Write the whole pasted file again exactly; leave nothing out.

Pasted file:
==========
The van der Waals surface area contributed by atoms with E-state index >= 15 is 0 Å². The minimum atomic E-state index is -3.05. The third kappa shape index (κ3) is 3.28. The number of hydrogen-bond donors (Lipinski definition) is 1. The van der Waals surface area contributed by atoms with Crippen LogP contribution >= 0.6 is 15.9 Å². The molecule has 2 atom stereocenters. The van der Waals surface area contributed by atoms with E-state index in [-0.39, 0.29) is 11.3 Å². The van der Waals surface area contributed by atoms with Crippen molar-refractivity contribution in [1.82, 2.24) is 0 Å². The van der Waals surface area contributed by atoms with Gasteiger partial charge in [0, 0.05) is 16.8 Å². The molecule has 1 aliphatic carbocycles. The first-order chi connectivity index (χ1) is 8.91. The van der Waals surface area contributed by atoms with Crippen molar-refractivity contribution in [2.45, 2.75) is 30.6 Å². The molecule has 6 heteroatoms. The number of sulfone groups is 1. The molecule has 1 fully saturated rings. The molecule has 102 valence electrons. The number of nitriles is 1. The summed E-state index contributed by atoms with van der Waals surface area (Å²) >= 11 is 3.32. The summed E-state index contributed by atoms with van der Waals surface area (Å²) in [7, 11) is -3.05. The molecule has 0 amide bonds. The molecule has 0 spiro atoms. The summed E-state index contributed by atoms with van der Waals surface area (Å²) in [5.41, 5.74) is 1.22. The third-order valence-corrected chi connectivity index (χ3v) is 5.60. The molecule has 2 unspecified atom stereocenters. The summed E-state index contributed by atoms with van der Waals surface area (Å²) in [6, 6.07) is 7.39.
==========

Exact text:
The van der Waals surface area contributed by atoms with E-state index >= 15 is 0 Å². The minimum atomic E-state index is -3.05. The third kappa shape index (κ3) is 3.28. The number of hydrogen-bond donors (Lipinski definition) is 1. The van der Waals surface area contributed by atoms with Crippen LogP contribution >= 0.6 is 15.9 Å². The molecule has 2 atom stereocenters. The van der Waals surface area contributed by atoms with E-state index in [-0.39, 0.29) is 11.3 Å². The van der Waals surface area contributed by atoms with Crippen molar-refractivity contribution in [1.82, 2.24) is 0 Å². The van der Waals surface area contributed by atoms with Gasteiger partial charge in [0, 0.05) is 16.8 Å². The molecule has 1 aliphatic carbocycles. The first-order chi connectivity index (χ1) is 8.91. The van der Waals surface area contributed by atoms with Crippen molar-refractivity contribution in [2.45, 2.75) is 30.6 Å². The molecule has 6 heteroatoms. The number of sulfone groups is 1. The molecule has 1 fully saturated rings. The molecule has 102 valence electrons. The number of nitriles is 1. The summed E-state index contributed by atoms with van der Waals surface area (Å²) >= 11 is 3.32. The summed E-state index contributed by atoms with van der Waals surface area (Å²) in [7, 11) is -3.05. The molecule has 0 amide bonds. The molecule has 0 spiro atoms. The summed E-state index contributed by atoms with van der Waals surface area (Å²) in [5.41, 5.74) is 1.22. The third-order valence-corrected chi connectivity index (χ3v) is 5.60. The molecule has 2 unspecified atom stereocenters. The summed E-state index contributed by atoms with van der Waals surface area (Å²) in [6, 6.07) is 7.39.